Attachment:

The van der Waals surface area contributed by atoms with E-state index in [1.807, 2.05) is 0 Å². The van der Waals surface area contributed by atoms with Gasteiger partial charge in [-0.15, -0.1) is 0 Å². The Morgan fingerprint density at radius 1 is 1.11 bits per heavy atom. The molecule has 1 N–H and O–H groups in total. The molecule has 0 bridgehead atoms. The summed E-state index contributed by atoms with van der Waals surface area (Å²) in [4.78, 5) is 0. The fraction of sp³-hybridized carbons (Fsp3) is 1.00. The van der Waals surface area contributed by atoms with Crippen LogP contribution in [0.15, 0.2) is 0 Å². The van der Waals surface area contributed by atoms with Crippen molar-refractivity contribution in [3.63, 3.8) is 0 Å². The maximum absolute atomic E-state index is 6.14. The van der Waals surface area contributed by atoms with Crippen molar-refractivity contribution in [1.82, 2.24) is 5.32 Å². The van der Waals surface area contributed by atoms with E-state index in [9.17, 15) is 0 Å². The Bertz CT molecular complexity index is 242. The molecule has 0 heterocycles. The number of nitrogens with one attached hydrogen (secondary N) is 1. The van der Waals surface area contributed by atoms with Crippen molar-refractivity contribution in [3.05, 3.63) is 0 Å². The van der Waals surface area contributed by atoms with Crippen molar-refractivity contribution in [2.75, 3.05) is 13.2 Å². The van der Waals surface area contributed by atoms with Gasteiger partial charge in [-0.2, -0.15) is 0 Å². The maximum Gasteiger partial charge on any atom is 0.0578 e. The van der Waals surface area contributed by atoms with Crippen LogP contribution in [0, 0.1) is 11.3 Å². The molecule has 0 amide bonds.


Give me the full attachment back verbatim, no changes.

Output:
The van der Waals surface area contributed by atoms with E-state index in [1.807, 2.05) is 0 Å². The van der Waals surface area contributed by atoms with Gasteiger partial charge in [-0.15, -0.1) is 0 Å². The Morgan fingerprint density at radius 1 is 1.11 bits per heavy atom. The molecule has 1 N–H and O–H groups in total. The molecule has 0 bridgehead atoms. The summed E-state index contributed by atoms with van der Waals surface area (Å²) in [4.78, 5) is 0. The fraction of sp³-hybridized carbons (Fsp3) is 1.00. The van der Waals surface area contributed by atoms with Crippen LogP contribution in [0.15, 0.2) is 0 Å². The van der Waals surface area contributed by atoms with Crippen molar-refractivity contribution in [3.63, 3.8) is 0 Å². The maximum absolute atomic E-state index is 6.14. The van der Waals surface area contributed by atoms with Crippen molar-refractivity contribution in [1.82, 2.24) is 5.32 Å². The van der Waals surface area contributed by atoms with E-state index in [9.17, 15) is 0 Å². The Bertz CT molecular complexity index is 242. The molecule has 0 heterocycles. The number of nitrogens with one attached hydrogen (secondary N) is 1. The van der Waals surface area contributed by atoms with Crippen molar-refractivity contribution in [3.05, 3.63) is 0 Å². The van der Waals surface area contributed by atoms with Crippen molar-refractivity contribution in [2.75, 3.05) is 13.2 Å². The van der Waals surface area contributed by atoms with Gasteiger partial charge in [-0.2, -0.15) is 0 Å². The maximum Gasteiger partial charge on any atom is 0.0578 e. The van der Waals surface area contributed by atoms with Crippen LogP contribution in [0, 0.1) is 11.3 Å². The molecule has 0 amide bonds.